That’s all the normal iPad gushing that you might hear. In reality, I’m really noticing that while the hardware has no major flaws, my life lacks a hole that the iPad actually fills. It’s a world changing device, but it’s not what you would immediately expect to be a world changing device.

I am intensely reminded of the time that I bought my original iPhone – intensely interesting, even intriguing hardware, but I had no real place for it. The necessary je nai sais quoi was lacking, and the iPad carries the same base embodiment. It’s powerful, useful, chromey and wonderful, but does not solve an immediate need. The app store is also a little too young to really have any amazing, world-changing applications on it. It has the potential, and I will not regret this purchase, but as yet the potential is largely unrealized.

Also, just for the pleasure of writing the fact, I wrote this entre article on the iPad, entirely in the on-screen keyboard, which, I will note, I am fully able to touch-type on.

Just think about that for a moment. I can touch type, with a great deal of accuracy, on a purely software keyboard against my thighs as I lay in bed.

The future is here, and she is Apple. All hail Discordia.

Aspire AS1410/1810 ICC profile

For your consideration, a ICC profile for the Aspire 1410/1810 systems:

This was generated with argyll-cms, LAB gamma, native LCD whitepoint (No imposed whitepoint).
I’ve noticed that this profile cuts most of the excessive blue out of the LCD, and makes it quite usable on a day-to-day basis. Enjoy, all.

Updates on the Aspire 1410

A few updates, after some usage of the Aspire 1410 Netbook:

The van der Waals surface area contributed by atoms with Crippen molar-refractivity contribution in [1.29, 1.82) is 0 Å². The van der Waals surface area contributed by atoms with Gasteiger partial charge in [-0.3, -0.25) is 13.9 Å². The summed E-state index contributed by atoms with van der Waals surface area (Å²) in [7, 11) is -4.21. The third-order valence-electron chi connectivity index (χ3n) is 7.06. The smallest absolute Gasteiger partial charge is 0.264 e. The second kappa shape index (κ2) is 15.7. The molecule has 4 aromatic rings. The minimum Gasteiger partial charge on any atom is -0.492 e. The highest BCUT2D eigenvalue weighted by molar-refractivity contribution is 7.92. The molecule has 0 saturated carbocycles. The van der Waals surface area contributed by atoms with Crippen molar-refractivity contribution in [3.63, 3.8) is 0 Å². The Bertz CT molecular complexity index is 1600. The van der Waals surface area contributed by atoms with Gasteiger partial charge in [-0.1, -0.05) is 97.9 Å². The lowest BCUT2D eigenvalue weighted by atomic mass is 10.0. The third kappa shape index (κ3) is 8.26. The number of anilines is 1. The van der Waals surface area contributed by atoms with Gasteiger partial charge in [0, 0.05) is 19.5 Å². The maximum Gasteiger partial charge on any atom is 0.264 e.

* Out of the box, the BIOS does not support the VT-x extensions. I found this to be a huge, glaring oversight. Fortunately, the latest BIOS rev, 1.3303, resolves this.
* The keyboard is springy and annoying, even though the full-sized keys are nice.
* The battery life is fairly decent, giving about 4 hours of runtime on the 4400mAh stock battery.
* Mouse buttons are a bit finicky, at times.
* Ubuntu support, while excellent, does have some minor issues.
* The dual Celeron CPU is very fast, and very useful, in this machine.
* The lack of the PCIe slot is really irritating.
* I should have gotten 2x2GB of PC2-800 memory, instead of PC2-667.


Green moss coats the slick sidewalk, brilliant leaves glisten moistly.
It’s been raining for days. The very air smells wet, and cold. Alive.
Trees fly skyward, carrying life questing towards the distant, fog-hidden sun.

Winter hibernation mixes with verdant flora, the awake and the sleeping. From the cold and desolate north, I do not expect leaves in January.


It isn’t cold here, not like Calgary. No deep freeze that cracks pipes and forces us to run from storefront to storefront, hiding from the wintry chill.

January. Leaves, and warmth.

I love it here.

A sketchbook

A new sketchbook, a hundred pages and more, fresh for graphite and concept, fresh for ink and final thoughts.
Pages of soft curl, moistened by the humid reach of Oregon rain.
Soft, joyous cream, pages warm and pleasing.
A hundred doors and more, places of what could be, of fanciful flight and moments warm, of soft summer days yet to come, of winter nights in reflective solitude.

A hundred stories yet to tell, a passage void to explore, by leisure and desire, that all may see a one-day created light.

A hundred pages, and all the maybes and forevermores, in all unbridled tomorrows.

A hundred, yours.